This is brand new personal work from our 11-day hike in the Dolomites of Italy. This trip was the closest I’ve ever come to having a real vacation since becoming a full time pro in 1992. Taking a break from the weight and effort of backpacking, we hiked from inn to inn or hut to hut with meals, beer and wine, warm bed and usually a hot shower. That is what made it more of a holiday than a “shoot.”
For a photographer to truly be on holiday would mean no camera, right? Going to the Dolomites without a camera? Yeah right. I admit it, I’m as bad as the person who has to bring their work laptop with them on “vacation.” I’m cursed as a photographer and perfectionist. It’s unthinkable to go to a place like the Dolomites, holiday or not, without a tripod and a 70-200 lens (my workhorse mountain landscape lens). The rest of the gear included a 5D-3, 17-40 lens, 600RT and a few accessories. All of this I carried in my pack every inch of the trail.
My pack weighed in at 30lbs in which half this weight was photo gear. This was lighter than my standard week-long wilderness backpack but much heavier than most of the packs of other trekkers. I forgot that without the time needed to set up and break down camp and cooking meant longer hiking days when doing inn to inn style trekking. I (and Lauri too) felt the burden of our packs on some of the longer hikes with long and steep climbs.
We basically did the Alta Via 1 to Passo Duran and the Tre Cime-Lavaredo circuit. I won’t go into day to day detail of our route since this information is widely available on the web. The Tre Cime is the iconic image of the Dolomites, and every photographer and their brother shoots there. It is similar in popularity to North American photo icons like Delicate Arch, the Tetons from Oxbow Bend, and the Maroon Bells.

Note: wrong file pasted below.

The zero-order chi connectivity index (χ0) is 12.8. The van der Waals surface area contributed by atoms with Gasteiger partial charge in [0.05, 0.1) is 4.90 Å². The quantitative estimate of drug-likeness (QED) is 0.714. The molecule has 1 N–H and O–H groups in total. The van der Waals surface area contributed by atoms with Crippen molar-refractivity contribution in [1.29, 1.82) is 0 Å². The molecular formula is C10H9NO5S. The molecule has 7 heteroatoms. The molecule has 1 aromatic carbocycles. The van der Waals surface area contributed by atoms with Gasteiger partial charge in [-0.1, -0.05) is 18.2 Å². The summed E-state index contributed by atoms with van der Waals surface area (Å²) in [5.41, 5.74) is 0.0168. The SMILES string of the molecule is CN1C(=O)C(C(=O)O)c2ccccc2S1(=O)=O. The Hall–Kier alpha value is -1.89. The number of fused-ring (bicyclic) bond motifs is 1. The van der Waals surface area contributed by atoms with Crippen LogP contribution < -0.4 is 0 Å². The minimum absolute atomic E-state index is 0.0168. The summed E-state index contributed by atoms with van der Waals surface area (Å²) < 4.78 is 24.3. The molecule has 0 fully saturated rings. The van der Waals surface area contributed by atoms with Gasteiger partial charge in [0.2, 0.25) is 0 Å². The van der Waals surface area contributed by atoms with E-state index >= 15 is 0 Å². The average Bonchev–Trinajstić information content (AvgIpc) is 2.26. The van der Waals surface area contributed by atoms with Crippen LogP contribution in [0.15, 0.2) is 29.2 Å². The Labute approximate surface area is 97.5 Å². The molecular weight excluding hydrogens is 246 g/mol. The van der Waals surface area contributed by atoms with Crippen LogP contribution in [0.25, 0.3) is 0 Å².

The photo potential in the Tre Cime di Lavaredo is simply stunning but it was far more crowded than I expected. Next time I’ll skip the Locatelli Hut as that was the most run down, most crowded and noisiest hut we had on our trip. I’ll hike the extra hour to the smaller and quainter Cengia Hut. I thought the other peaks around the area were more visually interesting than the Tre Cime. We planned two days to capture some of the landscapes but unfortunately it was windy and very unseasonably cold while there.
We woke up to 4 inches of new snow the morning we hiked out of Fanes hut to Lagazoui. We were prepared for it and had no problem keeping comfy in the winter like weather that dominated our trip. It started out windy, overcast and cold but luckily the wind calmed down and the sun came mid morning where we stopped for an hour and did some nice winterish hiking and landscape photography. This was the second day we hiked nearly all day with snow on the ground.
Along the Alta Via 1 my favorite section and day hike was from Passo Giau to the Cita di Fiume Hut. This section was dominated by verdant green rolling alpine meadows surrounded by classic Dolomite big limestone cliffs and peaks. This was the day the snow melted and it finally started to warm up to very pleasant mid September conditions.
The final descent to the Cita di Fiume hut with a commanding view of the Pelmo in evening light was almost storybook like.
Our one and only decent mountain sunrise with glowing orange Dolomite peaks was here at Cita di Fiume. Like every other morning, I was up at 6AM to get ready for possible morning light. Doesn’t everyone on holiday do that?